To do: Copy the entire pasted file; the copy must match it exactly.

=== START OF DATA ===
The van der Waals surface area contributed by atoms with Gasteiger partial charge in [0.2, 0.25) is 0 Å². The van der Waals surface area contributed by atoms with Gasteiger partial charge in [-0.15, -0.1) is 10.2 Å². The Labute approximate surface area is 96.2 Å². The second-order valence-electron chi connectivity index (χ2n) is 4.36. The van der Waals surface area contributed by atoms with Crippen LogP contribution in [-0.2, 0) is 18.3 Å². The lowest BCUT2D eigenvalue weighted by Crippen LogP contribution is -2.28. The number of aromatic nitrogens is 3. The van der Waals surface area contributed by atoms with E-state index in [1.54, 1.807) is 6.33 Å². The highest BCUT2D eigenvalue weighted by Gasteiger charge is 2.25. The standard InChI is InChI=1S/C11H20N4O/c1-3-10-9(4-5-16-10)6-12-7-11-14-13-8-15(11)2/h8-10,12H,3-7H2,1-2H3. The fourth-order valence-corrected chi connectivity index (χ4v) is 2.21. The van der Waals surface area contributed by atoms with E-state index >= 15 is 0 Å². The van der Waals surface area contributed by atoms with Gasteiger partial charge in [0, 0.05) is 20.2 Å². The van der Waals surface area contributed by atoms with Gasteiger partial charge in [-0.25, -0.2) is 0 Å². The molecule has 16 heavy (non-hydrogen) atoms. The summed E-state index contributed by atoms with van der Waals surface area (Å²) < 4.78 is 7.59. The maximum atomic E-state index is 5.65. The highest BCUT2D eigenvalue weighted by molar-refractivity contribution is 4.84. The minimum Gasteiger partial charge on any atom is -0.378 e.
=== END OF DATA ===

The van der Waals surface area contributed by atoms with Gasteiger partial charge in [0.2, 0.25) is 0 Å². The van der Waals surface area contributed by atoms with Gasteiger partial charge in [-0.15, -0.1) is 10.2 Å². The Labute approximate surface area is 96.2 Å². The second-order valence-electron chi connectivity index (χ2n) is 4.36. The van der Waals surface area contributed by atoms with Crippen LogP contribution in [-0.2, 0) is 18.3 Å². The lowest BCUT2D eigenvalue weighted by Crippen LogP contribution is -2.28. The number of aromatic nitrogens is 3. The van der Waals surface area contributed by atoms with E-state index in [1.54, 1.807) is 6.33 Å². The highest BCUT2D eigenvalue weighted by Gasteiger charge is 2.25. The standard InChI is InChI=1S/C11H20N4O/c1-3-10-9(4-5-16-10)6-12-7-11-14-13-8-15(11)2/h8-10,12H,3-7H2,1-2H3. The fourth-order valence-corrected chi connectivity index (χ4v) is 2.21. The van der Waals surface area contributed by atoms with E-state index >= 15 is 0 Å². The van der Waals surface area contributed by atoms with Gasteiger partial charge in [0, 0.05) is 20.2 Å². The van der Waals surface area contributed by atoms with Gasteiger partial charge in [-0.25, -0.2) is 0 Å². The molecule has 16 heavy (non-hydrogen) atoms. The summed E-state index contributed by atoms with van der Waals surface area (Å²) < 4.78 is 7.59. The maximum atomic E-state index is 5.65. The highest BCUT2D eigenvalue weighted by molar-refractivity contribution is 4.84. The minimum Gasteiger partial charge on any atom is -0.378 e.